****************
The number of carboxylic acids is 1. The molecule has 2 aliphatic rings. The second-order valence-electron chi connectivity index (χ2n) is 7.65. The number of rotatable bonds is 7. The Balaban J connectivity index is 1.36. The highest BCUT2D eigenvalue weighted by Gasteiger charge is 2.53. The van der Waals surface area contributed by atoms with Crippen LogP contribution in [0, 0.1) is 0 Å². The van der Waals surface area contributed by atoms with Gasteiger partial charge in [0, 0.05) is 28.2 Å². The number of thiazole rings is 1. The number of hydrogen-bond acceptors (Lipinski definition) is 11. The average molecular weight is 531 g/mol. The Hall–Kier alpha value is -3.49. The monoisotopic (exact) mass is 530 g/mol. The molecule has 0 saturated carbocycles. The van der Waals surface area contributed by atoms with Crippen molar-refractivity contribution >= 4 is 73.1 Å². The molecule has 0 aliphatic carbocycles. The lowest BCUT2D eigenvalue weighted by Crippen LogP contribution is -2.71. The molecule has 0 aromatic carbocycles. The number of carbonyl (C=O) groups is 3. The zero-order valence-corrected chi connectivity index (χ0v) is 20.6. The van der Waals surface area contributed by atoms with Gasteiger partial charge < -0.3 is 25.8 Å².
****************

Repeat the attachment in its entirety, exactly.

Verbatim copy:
The number of carboxylic acids is 1. The molecule has 2 aliphatic rings. The second-order valence-electron chi connectivity index (χ2n) is 7.65. The number of rotatable bonds is 7. The Balaban J connectivity index is 1.36. The highest BCUT2D eigenvalue weighted by Gasteiger charge is 2.53. The van der Waals surface area contributed by atoms with Crippen LogP contribution in [0, 0.1) is 0 Å². The van der Waals surface area contributed by atoms with Gasteiger partial charge in [0, 0.05) is 28.2 Å². The number of thiazole rings is 1. The number of hydrogen-bond acceptors (Lipinski definition) is 11. The average molecular weight is 531 g/mol. The Hall–Kier alpha value is -3.49. The monoisotopic (exact) mass is 530 g/mol. The molecule has 0 saturated carbocycles. The van der Waals surface area contributed by atoms with Crippen molar-refractivity contribution >= 4 is 73.1 Å². The molecule has 0 aliphatic carbocycles. The lowest BCUT2D eigenvalue weighted by Crippen LogP contribution is -2.71. The molecule has 0 aromatic carbocycles. The number of carbonyl (C=O) groups is 3. The zero-order valence-corrected chi connectivity index (χ0v) is 20.6. The van der Waals surface area contributed by atoms with Gasteiger partial charge < -0.3 is 25.8 Å².